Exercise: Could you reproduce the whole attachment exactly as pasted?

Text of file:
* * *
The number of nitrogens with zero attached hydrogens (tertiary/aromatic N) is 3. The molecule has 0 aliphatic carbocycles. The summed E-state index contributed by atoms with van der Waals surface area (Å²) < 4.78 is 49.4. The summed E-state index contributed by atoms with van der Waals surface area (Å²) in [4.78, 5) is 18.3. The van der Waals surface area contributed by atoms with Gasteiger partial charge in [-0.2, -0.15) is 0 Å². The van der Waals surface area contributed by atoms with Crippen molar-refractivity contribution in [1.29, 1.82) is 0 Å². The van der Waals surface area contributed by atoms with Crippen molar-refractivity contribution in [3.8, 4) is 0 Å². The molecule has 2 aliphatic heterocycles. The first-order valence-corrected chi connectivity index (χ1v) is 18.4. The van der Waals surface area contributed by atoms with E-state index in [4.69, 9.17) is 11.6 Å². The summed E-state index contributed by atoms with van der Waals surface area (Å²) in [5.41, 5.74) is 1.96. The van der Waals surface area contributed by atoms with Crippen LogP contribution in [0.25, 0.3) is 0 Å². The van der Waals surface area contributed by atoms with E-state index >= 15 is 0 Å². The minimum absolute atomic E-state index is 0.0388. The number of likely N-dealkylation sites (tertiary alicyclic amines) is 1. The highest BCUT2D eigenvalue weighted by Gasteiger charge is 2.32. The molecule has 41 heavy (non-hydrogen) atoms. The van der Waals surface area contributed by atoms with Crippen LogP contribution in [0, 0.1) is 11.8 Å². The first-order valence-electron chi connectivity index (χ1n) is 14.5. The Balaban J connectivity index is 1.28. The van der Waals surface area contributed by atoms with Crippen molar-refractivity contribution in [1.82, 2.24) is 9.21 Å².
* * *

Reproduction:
The number of nitrogens with zero attached hydrogens (tertiary/aromatic N) is 3. The molecule has 0 aliphatic carbocycles. The summed E-state index contributed by atoms with van der Waals surface area (Å²) < 4.78 is 49.4. The summed E-state index contributed by atoms with van der Waals surface area (Å²) in [4.78, 5) is 18.3. The van der Waals surface area contributed by atoms with Gasteiger partial charge in [-0.2, -0.15) is 0 Å². The van der Waals surface area contributed by atoms with Crippen molar-refractivity contribution in [1.29, 1.82) is 0 Å². The van der Waals surface area contributed by atoms with Crippen molar-refractivity contribution in [3.8, 4) is 0 Å². The molecule has 2 aliphatic heterocycles. The first-order valence-corrected chi connectivity index (χ1v) is 18.4. The van der Waals surface area contributed by atoms with E-state index in [4.69, 9.17) is 11.6 Å². The summed E-state index contributed by atoms with van der Waals surface area (Å²) in [5.41, 5.74) is 1.96. The van der Waals surface area contributed by atoms with Crippen LogP contribution in [0.25, 0.3) is 0 Å². The van der Waals surface area contributed by atoms with E-state index >= 15 is 0 Å². The minimum absolute atomic E-state index is 0.0388. The number of likely N-dealkylation sites (tertiary alicyclic amines) is 1. The highest BCUT2D eigenvalue weighted by Gasteiger charge is 2.32. The molecule has 41 heavy (non-hydrogen) atoms. The van der Waals surface area contributed by atoms with Crippen LogP contribution in [0, 0.1) is 11.8 Å². The first-order valence-electron chi connectivity index (χ1n) is 14.5. The Balaban J connectivity index is 1.28. The van der Waals surface area contributed by atoms with Crippen molar-refractivity contribution in [1.82, 2.24) is 9.21 Å².